Telling visual stories for science

The other night I attended a presentation/panel discussion about visual science communication. Well, I should say I had a terrific dinner at Wexler's first, then attended a presentation/panel discussion. These panels are better with a cocktail in you.

The event took place at swissnex. I think they like their name uncapitalized. I'm still a bit unclear about what swissnex is. The name struck me as delicious-sounding, like something you'd pair with Nutella in the morning. Swissnex. Your Toast's Best Friend.

I read their annual report and sat in their event space, so I know that they are a non-profit, they are staffed by lots of competent Swiss people, and they like to underline text. I'm guessing it's some kind of quasi-governmental Swiss cultural mission. Anyway, they host presentations about art and science, and do fun things like get Swiss kids to think about what 2023 will look like. All very wholesome.

The speakers at this event were a motley crew, and some are doing truly interesting work designing things to communicate science to the public. There was Michele Johnson, for example, a "public affairs officer" for the Kepler mission at NASA Ames. Kepler is a space telescope orbiting the sun, looking for Earth-like planets. She talked about how they manage to create a huge beautifully-rendered picture of a distant planet using only 6 pixels of image data. Obviously, it involves making a lot of assumptions. (I think the Kepler people are a tad jealous of Hubble, pumping out eye candy for the public, no need to emblazen "artist rendering" all over them like a Barry Bonds asterisk. I'd be jealous, too. It's the difference between a webcam from 1995 and a telephoto DSLR. But they do impressive work, despite their constraints.)

Another interesting panelist was Ryan Wyatt, the director of the planetarium at the California Academy of Sciences. He showed us the visualization his team created for their EARTHQUAKE!!! exhibit. Pretty sweet. And kind of mind-bending, because they're designing this uber-animation for the domed ceiling of the planetarium, projected with at least a half dozen overlapping light systems. They are an active and talented bunch, it seems. Six full-time staff work on science visualizations at the museum. (Edit: over-estimated the size of the team. Thanks, Ryan!)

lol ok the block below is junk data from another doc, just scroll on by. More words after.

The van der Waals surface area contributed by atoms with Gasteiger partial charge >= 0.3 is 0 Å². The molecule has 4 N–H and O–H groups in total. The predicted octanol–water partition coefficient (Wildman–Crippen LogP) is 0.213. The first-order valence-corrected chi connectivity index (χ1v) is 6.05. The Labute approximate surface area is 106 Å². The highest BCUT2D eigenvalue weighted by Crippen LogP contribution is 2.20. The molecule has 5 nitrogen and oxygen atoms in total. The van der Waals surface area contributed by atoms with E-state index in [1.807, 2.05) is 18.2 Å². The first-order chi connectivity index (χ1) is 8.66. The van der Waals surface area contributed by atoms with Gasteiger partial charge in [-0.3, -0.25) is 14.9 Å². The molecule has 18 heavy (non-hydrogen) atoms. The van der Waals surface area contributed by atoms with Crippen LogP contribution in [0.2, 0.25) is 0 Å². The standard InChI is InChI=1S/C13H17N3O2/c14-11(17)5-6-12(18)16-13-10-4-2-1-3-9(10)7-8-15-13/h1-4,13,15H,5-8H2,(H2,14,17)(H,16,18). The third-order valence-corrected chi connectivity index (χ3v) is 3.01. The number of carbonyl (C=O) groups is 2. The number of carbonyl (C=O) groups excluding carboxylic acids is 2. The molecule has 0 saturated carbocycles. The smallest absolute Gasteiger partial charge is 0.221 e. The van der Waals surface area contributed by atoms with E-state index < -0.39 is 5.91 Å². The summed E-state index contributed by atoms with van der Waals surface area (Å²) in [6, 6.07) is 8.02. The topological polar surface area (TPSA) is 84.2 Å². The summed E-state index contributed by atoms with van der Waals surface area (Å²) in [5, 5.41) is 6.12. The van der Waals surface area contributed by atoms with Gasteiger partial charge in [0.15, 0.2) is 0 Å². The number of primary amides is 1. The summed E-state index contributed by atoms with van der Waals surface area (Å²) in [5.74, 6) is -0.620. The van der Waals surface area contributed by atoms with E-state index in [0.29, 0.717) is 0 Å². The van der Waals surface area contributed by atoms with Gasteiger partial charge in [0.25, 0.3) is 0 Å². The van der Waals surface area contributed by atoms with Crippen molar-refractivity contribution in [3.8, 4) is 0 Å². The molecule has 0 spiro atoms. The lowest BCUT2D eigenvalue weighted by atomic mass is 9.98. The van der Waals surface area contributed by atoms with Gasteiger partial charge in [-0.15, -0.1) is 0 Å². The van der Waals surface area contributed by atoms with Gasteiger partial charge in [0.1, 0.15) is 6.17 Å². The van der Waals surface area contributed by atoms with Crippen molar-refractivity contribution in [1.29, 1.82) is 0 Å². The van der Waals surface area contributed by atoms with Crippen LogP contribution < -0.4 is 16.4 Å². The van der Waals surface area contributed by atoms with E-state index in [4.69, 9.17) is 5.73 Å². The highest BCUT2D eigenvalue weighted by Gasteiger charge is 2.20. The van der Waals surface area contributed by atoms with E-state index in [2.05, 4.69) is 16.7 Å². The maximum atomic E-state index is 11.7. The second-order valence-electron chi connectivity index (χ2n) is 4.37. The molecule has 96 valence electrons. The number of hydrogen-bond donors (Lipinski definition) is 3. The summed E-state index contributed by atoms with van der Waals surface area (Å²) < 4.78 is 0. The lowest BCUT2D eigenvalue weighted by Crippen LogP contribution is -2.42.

There was also Joe Hanson, who does a PBS Youtube show called "It's OK to Be Smart." His main point: that creating engaging video content (about science, or drunk make-up tips, or whatever) is easy, can be done on a shoestring budget, and please please please release your stuff to Creative Commons so that other people can re-mix and re-use for free.

It ended late, so I wasn't in the mood to hob-nob too much. Plus that cocktail was beginning to weigh on my consciousness. But I left with a feeling that the problems the UX community face aren't so different from our compatriots doing science visualization. Sure, science viz is less concerned with usability and affordance (museum exhibits being a big exception). But we both have to synthesize input from subject matter experts. We both juggle the demands of clients and users and resources. We both strive to create artifacts that engage our users, drawing them in, immersing them in an experience, distilling complexity into its essential pieces. Our two communities, seemingly distinct, have a lot to learn from each other.